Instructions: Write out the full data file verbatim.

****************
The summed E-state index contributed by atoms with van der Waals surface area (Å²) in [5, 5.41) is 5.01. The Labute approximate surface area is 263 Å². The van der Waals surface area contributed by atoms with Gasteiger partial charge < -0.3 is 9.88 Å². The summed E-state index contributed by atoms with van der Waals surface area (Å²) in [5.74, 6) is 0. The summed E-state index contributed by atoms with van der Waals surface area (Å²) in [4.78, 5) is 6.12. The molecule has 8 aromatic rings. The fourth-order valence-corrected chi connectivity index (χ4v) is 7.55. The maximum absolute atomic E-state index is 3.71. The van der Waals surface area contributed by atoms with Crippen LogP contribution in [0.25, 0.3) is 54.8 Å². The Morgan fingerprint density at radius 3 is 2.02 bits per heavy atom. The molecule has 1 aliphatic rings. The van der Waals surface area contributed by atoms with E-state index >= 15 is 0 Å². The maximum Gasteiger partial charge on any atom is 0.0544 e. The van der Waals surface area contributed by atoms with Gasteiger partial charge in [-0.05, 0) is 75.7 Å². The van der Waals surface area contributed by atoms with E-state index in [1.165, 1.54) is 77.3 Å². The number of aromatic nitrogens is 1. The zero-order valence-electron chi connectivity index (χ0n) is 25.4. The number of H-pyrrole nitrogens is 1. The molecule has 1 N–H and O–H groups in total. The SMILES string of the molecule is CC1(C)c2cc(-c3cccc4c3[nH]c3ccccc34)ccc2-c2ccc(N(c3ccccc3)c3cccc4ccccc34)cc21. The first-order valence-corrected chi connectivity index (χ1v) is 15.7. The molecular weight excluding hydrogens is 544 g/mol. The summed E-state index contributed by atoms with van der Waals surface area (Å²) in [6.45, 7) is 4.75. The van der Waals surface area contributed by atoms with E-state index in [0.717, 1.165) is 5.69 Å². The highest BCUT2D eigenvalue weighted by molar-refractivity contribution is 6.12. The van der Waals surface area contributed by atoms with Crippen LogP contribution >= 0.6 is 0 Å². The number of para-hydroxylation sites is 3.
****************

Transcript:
The summed E-state index contributed by atoms with van der Waals surface area (Å²) in [5, 5.41) is 5.01. The Labute approximate surface area is 263 Å². The van der Waals surface area contributed by atoms with Gasteiger partial charge < -0.3 is 9.88 Å². The summed E-state index contributed by atoms with van der Waals surface area (Å²) in [5.74, 6) is 0. The summed E-state index contributed by atoms with van der Waals surface area (Å²) in [4.78, 5) is 6.12. The molecule has 8 aromatic rings. The fourth-order valence-corrected chi connectivity index (χ4v) is 7.55. The maximum absolute atomic E-state index is 3.71. The van der Waals surface area contributed by atoms with Crippen LogP contribution in [0.25, 0.3) is 54.8 Å². The Morgan fingerprint density at radius 3 is 2.02 bits per heavy atom. The molecule has 1 aliphatic rings. The van der Waals surface area contributed by atoms with E-state index >= 15 is 0 Å². The maximum Gasteiger partial charge on any atom is 0.0544 e. The van der Waals surface area contributed by atoms with Gasteiger partial charge in [-0.05, 0) is 75.7 Å². The van der Waals surface area contributed by atoms with E-state index in [1.165, 1.54) is 77.3 Å². The number of aromatic nitrogens is 1. The zero-order valence-electron chi connectivity index (χ0n) is 25.4. The number of H-pyrrole nitrogens is 1. The molecule has 1 N–H and O–H groups in total. The SMILES string of the molecule is CC1(C)c2cc(-c3cccc4c3[nH]c3ccccc34)ccc2-c2ccc(N(c3ccccc3)c3cccc4ccccc34)cc21. The first-order valence-corrected chi connectivity index (χ1v) is 15.7. The molecular weight excluding hydrogens is 544 g/mol. The summed E-state index contributed by atoms with van der Waals surface area (Å²) in [6.45, 7) is 4.75. The van der Waals surface area contributed by atoms with E-state index in [0.717, 1.165) is 5.69 Å². The highest BCUT2D eigenvalue weighted by molar-refractivity contribution is 6.12. The van der Waals surface area contributed by atoms with Crippen LogP contribution >= 0.6 is 0 Å². The number of para-hydroxylation sites is 3.